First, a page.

3 cups tightly packed fresh cilantro leaves and fine stems, washed and well dried
1 3″ sprig of Thai basil leaves, removed from stem, washed and well dried
1 crown of Italian basil leaves (just the leaves at the tip of a branch–works out to about four leaves) washed and well dried
1/8 cup Italian parsley leaves, washed and well dried
4 mint leaves
light and dark green top of 1 scallion
2 kale leaves, big vein removed, washed and well dried
1/4 cup packed fresh raw baby spinach leaves, washed and well dried, big stems removed
1/4 cup two year old (or older if you have it) very sharp cheddar
1/4 teaspoon Aleppo pepper flakes
1/2 of the white of 1 scallion
head of garlic, cloves peeled and cut into chunks
olive oil as needed to make a sauce
salt and pepper to taste


Put all ingredients up to and including the garlic cloves into the bowl of a food processor.

Put the lid on the food processor and start it running. Drizzle olive oil slowly into the feed tube and continue until the ingredients coalesce into a finely ground, thick barely pourable sauce.

Add salt and pepper to taste, and go to town figuring out your favorite way to use this gregariously green stuff.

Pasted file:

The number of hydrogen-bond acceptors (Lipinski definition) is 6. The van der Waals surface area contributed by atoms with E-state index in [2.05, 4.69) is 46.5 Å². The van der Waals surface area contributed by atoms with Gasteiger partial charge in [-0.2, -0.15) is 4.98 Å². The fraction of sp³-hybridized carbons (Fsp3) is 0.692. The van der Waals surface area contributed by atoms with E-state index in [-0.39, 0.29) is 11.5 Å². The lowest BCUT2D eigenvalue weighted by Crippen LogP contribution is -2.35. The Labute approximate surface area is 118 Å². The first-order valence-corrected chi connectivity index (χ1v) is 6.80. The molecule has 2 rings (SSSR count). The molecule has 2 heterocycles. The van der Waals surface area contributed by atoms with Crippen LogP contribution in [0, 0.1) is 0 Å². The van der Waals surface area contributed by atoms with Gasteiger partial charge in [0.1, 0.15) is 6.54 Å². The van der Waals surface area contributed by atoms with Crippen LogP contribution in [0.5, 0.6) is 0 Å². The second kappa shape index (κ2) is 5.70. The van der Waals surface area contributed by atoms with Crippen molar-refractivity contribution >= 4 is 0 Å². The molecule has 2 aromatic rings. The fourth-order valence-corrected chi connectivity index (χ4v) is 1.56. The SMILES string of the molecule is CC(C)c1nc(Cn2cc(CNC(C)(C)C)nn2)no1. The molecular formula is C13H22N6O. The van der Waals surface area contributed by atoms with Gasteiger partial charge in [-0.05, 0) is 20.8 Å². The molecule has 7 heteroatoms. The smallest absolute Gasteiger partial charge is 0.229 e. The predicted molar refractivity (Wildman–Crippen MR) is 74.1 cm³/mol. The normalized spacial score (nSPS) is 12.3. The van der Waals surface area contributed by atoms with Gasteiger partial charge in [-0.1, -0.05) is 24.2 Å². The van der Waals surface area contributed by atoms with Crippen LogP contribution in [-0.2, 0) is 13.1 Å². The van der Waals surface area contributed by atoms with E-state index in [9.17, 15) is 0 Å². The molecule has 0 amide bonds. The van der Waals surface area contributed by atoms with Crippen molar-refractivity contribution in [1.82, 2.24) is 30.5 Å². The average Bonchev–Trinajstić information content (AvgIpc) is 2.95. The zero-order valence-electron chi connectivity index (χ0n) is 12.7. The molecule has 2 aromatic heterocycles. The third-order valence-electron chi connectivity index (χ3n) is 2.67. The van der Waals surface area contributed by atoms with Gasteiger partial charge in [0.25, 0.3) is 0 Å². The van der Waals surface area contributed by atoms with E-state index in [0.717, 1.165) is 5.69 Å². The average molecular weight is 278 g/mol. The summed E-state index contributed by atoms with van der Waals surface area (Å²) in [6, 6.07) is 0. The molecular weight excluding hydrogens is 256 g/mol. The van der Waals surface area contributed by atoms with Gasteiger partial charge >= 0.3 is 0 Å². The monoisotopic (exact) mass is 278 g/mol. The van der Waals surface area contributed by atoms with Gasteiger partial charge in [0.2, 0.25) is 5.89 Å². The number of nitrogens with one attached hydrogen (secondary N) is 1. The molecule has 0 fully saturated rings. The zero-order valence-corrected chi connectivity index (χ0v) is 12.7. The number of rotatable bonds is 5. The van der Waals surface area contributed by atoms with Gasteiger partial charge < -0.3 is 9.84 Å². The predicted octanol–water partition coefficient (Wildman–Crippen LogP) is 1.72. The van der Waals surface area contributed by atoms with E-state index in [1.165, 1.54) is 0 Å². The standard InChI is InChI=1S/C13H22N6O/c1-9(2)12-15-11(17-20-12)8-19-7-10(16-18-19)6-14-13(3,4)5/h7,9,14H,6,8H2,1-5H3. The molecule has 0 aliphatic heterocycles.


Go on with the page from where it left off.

Note: If you want to make this vegan, replace the cheese with one good tablespoonful of white or shiro miso. I like Miso Master brand. Be careful with your salt addition if you use the miso though.


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  1. I can’t do pine nuts either (taste disturbances, eww), but I do love pesto, any way I can get it. Have you tried it made from garlic mustard?

    Comment by Megan Macartney — July 16, 2012 #

  2. Not yet, in large part because it doesn’t actually grow on our hillside. Weird, huh? But I do like it with ramps.

    Comment by Barbara — July 16, 2012 #

  3. Love your blog and am so happy it is back. You have improved my cooking – your suggestion of caramelizing onions in dishes has added a great flavor to anything I have made. I also love all of the Indian influenced recipes. Thank you so much.
    Have you ever tried blanching herbs before making pesto? (barely dunked in the hot water, then cooled in ice water). I have done this with basil and have been pleased with the bright green color and how it stays even when I freeze the sauce. I will make your recipe as it stands because I love cilantro. But, I think I will also try blanching the cilantro in the current recipe you have posted and see how it works.

    Comment by Cinda Webb — July 16, 2012 #

  4. I got this recipe and it taste even better. You made your own Cilantro Pesto and even a much better one too. Can you make another recipe using a tulsi tea from india which looks like on this article at http://organicindia.mercola.com/tulsi-tea.aspx ? I mean you used an Italian tulsi right? What I mean is an Indian tulsi. Or can you give me another recipe with this one?